Religious Minorities

On This National Day Of Prayer, Educate Yourself About The Growing Threat Of Christian Nationalism

  Rob Boston

Today is the National Day of Prayer (NDP). You probably won’t be surprised to learn that Americans United is no fan of this event. Under a 1952 law, the president is required to issue a proclamation recognizing the NDP. Furthermore, while many NDP events are privately sponsored, state and local governments often celebrate NDP with proclamations that laud the value of prayer and call on citizens to engage in acts of worship. Sorry, but that’s simply not the government’s job.

Rather than take part in a government-sponsored prayer, you could spend today boning up on the impulse behind it: Christian nationalism.

My colleague Andrew Seidel often refers to Christian nationalism as an “existential threat” to the United States. He’s right. Our country was founded on the principle of religious freedom for all, a place where the government respects the rights of believers and nonbelievers equally but refrains from endorsing or advocating a specific faith. If Christian nationalists succeed in merging their narrow fundamentalism with state policy, America can no longer be that beacon of hope and freedom.

This situation is dire, but, thankfully, growing numbers of analysts, scholars and writers are sounding the alarm about the threat of Christian nationalism.

Washington Post columnist Jennifer Rubin recently took the Supreme Court to task for its assault on church-state separation. Rubin observes, “If the Supreme Court contributes to the plague of Christian nationalism, it would reveal itself to be both a partisan and sectarian combatant. Moreover, it would risk injecting even more religious antagonism into our society and replacing the American creed with the sort of theocratic authoritarianism seen in some illiberal societies.” (In her column, Rubin quotes Amanda Tyler, executive director of the Baptist Joint Committee for Religious Liberty, who bluntly stated, “I believe that the single biggest threat to religious freedom in the United States today is Christian nationalism.”)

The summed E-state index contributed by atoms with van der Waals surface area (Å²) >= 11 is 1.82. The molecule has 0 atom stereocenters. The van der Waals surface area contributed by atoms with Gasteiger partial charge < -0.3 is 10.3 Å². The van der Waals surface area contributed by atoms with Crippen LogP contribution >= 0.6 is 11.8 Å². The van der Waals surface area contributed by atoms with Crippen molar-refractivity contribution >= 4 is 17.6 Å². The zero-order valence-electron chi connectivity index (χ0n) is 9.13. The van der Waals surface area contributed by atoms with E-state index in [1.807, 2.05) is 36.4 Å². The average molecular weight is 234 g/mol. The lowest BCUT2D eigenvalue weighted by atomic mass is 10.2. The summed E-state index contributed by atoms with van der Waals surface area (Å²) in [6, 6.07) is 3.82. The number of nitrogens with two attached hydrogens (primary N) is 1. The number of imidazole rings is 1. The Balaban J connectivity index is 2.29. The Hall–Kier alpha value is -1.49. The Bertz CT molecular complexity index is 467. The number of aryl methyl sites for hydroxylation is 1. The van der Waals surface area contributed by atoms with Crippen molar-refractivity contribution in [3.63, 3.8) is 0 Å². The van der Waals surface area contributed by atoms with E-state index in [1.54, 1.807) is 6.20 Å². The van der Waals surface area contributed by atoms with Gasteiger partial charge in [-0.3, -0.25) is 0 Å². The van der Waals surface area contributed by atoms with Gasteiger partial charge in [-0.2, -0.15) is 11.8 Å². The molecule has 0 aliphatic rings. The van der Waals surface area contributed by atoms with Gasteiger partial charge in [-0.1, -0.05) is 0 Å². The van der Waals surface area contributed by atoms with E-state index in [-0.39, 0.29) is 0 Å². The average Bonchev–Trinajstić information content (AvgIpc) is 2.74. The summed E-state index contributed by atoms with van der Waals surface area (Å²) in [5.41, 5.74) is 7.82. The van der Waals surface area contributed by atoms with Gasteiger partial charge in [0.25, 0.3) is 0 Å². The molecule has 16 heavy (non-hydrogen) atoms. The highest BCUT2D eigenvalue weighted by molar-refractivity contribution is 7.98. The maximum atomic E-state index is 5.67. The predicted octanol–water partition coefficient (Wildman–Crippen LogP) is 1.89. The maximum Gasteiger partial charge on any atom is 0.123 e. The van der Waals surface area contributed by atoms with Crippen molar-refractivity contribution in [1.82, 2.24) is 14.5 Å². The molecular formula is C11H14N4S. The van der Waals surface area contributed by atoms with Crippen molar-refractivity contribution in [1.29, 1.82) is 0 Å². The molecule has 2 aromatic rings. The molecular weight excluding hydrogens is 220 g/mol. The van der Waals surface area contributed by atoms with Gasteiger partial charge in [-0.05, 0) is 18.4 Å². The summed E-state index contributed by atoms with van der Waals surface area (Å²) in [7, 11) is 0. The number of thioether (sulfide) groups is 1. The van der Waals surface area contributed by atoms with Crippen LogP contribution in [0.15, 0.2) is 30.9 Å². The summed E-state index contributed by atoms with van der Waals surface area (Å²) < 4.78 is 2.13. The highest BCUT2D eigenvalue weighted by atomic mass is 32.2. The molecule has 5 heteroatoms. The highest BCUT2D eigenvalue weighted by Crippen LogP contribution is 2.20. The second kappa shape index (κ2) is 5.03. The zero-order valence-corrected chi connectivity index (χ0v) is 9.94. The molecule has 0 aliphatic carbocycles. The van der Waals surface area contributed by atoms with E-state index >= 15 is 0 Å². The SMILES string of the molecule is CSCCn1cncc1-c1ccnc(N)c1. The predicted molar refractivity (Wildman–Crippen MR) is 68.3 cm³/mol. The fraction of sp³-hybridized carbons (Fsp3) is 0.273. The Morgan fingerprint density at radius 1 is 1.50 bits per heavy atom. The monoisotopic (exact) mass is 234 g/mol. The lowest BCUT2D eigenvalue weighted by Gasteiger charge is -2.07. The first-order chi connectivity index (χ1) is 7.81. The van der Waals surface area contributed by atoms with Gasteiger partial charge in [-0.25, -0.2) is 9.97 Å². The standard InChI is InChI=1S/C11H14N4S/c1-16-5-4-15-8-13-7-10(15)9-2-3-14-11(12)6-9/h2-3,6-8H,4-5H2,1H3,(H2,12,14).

Writing in the Pennsylvania Capital-Star, a nonprofit news website, Chuck Ardo, a retired political consultant, asserted, “Having strong religious beliefs is a fundamental right all Americans cherish. But, the rise of a movement that believes the separation of church and state is a myth and advocates for a government shaped by conservative Christian values as a political force is a threat to a democratic, multicultural America. Having Christian nationalists imposing their beliefs on the rest of us is counter to everything America has championed throughout its history.”

Academics and others are also getting the word out. Recent books by Anthea Butler, Philip Gorski, Samuel Perry, Andrew L. Whitehead, Katherine Stewart and others dissect Christian nationalism and explain its stubborn hold. (Seidel will soon be joining them. His new book, American Crusade: How The Supreme Court Is Weaponizing Religious Freedom, looks at the threat posed by a growing Christian nationalist interpretation of religious freedom at the Supreme Court. It will be published this fall, but you can pre-order it now.)

Is there hope in the face of this Christian nationalist onslaught? Absolutely. At the end of the day, what Christian nationalists are offering us simply doesn’t work for America. In a country where growing numbers of people are exploring spirituality outside the confines of religious communities or adopting wholly secular outlooks, public policies based on a theology held by a shrinking segment of the population can’t survive in the long haul.

To be sure, the next few years will be difficult. But they’ll also present an opportunity to expose Christian nationalism for what it is: an extreme ideology based on control, force and intolerance that’s incompatible with the nation we were founded to be, the nation we are and the nation we’re becoming.

Be assured that Americans United – and many others – will be taking full advantage of that opportunity. If you’re religious and want to pray for our success, that’s fine – as long as it’s your own choice.

Photo: President George W. Bush speaks at a National Day of Prayer event in 2008. By Win McNamee/Getty Images.

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